• Cassandra Giovanni

Developing Characters

For this #WritingWednesday we're talking all about character development! I have three tips to help you when you're working on writing your story.


1. Complete a Character Outline

I've used many different character outlines in the past. Some where from other authors, and others were from writing coaches. None of them worked for me. So, I just pick up a notebook and start jotting down things about the character. Each outline is different based on if the character's role is primary, secondary, or background. Typically, the more important the character is, the more information they have. I usually include the following elements because they help me to fully picture a character in my mind:

- Name

- Role in story (primary, secondary, background)

- Impact in story (negative, positive, filler, diversity)

- Age

- Occupation

- Looks (height, weight, eye color, hair color, style, etc.)

- Background (this is the who, what, where, how of the character)


For example, let's say your character is arrogant. Perhaps, you'd like them to become more humble. Here is where you can notate that as a goal. These are actually very similar to 'personas' that I create in Marketing. If you're struggling with outlining a character, I would suggest googling 'buyer personas' to get an idea of what I mean

For example, let's say your character is arrogant. Perhaps, you'd like them to become more humble. Here is where you can notate that as a goal. These are actually very similar to 'personas' that I create in Marketing. If you're struggling with outlining a character, I would suggest googling 'buyer personas' to get an idea of what I mean.


2. Create an Inspiration Board

I personally love using #Pintrest to make story aesthetics. I have a board for each of my books, and recently, Pintrest upgraded their application so that you can have sections. This is amazing . I now am able to have a different section for each character, along with boards for other pieces of information I need for inspiration such as cover inspiration, title inspiration and general things that get me in the mood to write the story. One key thing to keep in mind as you're thinking of these outlines and boards, is that not everything is going to make it into your book. The goal is for you to get to know your characters enough that you can easily write about them, figure out how they'll react to certain situations and know where you want them to go. One example is the fact that in my latest novel, Letters to Live, Brianna's mom's name is Scarlet. Her name is never mentioned in the actual story because it's just not needed, but I still know what it is. If you want to check out my Pintrest, be sure to click the social buttons and follow!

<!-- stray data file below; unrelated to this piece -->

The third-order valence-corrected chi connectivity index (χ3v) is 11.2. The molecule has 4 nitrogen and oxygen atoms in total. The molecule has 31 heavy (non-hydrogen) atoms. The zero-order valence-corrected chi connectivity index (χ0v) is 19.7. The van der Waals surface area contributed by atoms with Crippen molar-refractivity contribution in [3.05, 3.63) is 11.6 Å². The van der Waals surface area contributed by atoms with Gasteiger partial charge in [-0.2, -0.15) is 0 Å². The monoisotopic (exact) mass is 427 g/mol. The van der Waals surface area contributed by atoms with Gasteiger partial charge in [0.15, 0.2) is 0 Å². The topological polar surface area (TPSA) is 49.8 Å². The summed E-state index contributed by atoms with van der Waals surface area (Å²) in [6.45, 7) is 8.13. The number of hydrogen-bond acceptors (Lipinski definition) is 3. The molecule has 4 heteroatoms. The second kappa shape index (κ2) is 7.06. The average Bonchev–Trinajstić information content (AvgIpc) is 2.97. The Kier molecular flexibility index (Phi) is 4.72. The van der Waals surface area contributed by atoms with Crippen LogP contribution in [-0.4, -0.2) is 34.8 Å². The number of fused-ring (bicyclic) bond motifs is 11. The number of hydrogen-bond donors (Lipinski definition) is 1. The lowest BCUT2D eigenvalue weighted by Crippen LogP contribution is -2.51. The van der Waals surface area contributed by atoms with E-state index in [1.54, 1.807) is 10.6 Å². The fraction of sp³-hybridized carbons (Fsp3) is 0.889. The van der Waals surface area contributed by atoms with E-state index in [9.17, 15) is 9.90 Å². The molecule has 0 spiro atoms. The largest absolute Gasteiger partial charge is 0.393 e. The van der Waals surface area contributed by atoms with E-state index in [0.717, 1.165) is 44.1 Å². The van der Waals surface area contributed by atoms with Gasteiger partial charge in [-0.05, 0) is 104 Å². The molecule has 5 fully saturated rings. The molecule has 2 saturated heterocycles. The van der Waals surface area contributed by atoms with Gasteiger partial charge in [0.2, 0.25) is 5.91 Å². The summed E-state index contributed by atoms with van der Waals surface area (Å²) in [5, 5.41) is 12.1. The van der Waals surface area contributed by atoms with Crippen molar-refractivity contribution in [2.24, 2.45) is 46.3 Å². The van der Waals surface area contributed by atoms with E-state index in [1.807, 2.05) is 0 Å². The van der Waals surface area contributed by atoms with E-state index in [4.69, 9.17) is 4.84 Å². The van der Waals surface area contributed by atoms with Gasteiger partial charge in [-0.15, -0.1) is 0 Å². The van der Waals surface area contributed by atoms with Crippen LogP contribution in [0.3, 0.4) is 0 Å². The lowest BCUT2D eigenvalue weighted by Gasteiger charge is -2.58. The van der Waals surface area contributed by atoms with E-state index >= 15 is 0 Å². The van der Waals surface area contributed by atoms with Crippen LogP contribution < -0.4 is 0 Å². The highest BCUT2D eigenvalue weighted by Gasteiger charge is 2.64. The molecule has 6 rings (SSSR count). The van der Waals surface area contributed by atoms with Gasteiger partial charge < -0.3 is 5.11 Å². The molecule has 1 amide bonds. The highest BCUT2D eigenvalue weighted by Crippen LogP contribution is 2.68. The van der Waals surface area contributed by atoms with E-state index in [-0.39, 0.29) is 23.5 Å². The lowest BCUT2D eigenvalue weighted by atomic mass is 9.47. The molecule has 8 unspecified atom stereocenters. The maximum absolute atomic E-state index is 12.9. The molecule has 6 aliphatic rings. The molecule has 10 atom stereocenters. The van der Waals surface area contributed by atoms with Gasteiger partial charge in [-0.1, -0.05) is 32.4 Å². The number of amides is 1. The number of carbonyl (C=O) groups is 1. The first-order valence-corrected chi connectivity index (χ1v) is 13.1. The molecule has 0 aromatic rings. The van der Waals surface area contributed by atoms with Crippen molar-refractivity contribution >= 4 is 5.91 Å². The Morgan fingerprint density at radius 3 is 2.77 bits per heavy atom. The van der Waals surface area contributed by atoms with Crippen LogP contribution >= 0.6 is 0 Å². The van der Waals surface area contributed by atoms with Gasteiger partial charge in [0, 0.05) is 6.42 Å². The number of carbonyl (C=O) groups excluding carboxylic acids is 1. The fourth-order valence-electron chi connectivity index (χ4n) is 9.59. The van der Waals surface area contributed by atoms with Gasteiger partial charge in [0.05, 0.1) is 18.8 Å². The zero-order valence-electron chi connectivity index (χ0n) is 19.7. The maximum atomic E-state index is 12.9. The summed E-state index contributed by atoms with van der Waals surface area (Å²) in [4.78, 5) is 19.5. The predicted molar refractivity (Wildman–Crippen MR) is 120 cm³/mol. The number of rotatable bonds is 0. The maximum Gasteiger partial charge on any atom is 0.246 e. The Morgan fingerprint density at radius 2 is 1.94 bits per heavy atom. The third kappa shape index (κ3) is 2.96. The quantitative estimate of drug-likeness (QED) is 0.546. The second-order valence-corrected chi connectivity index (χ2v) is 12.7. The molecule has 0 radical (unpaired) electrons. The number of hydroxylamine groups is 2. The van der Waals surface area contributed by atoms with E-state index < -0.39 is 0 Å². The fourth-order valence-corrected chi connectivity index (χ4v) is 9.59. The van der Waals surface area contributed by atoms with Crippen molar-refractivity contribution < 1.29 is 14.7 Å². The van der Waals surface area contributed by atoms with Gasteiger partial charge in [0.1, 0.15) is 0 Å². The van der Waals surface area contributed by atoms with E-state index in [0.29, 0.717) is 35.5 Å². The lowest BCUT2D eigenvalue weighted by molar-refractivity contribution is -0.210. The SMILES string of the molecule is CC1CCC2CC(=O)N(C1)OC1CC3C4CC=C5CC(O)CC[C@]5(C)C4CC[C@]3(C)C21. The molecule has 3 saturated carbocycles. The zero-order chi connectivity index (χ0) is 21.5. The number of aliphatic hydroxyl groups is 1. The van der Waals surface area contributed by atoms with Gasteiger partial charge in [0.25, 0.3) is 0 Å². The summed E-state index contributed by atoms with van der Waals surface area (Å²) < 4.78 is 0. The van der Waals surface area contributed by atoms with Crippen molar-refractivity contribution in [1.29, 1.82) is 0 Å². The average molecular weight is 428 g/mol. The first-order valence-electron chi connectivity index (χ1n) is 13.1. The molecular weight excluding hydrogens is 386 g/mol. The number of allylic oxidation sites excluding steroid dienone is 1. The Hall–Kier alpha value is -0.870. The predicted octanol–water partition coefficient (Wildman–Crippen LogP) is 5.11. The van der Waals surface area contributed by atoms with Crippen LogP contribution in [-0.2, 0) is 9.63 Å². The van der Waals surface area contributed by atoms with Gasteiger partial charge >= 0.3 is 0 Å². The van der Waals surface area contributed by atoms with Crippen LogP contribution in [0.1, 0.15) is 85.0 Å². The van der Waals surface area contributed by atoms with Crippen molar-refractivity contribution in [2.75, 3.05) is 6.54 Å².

(Aesthetic for Into the Darkest Night)

3. Write Key Interactions

My writing process usually consists of writing key interactions between the primary characters in a novel before I've so much as picked out names. Usually, these are key events that drive the entire story. This are then pulled into an outline later on. The reason I like to write these interactions before I even get into the grit of the book is because it helps me to get to know the character and how they react in certain situations. It's often times their reaction to that situation that actually makes the story come to life for me. On average, I find that I end up writing 4-6 of these 'key interactions' before I sit down to do anything else, and they aren't necessarily full chapters. Sometimes, these are just a few sentences.


What #writingtips or #writingadvice has helped you to make your character development better?

© 2019 CASSANDRA GIOVANNI.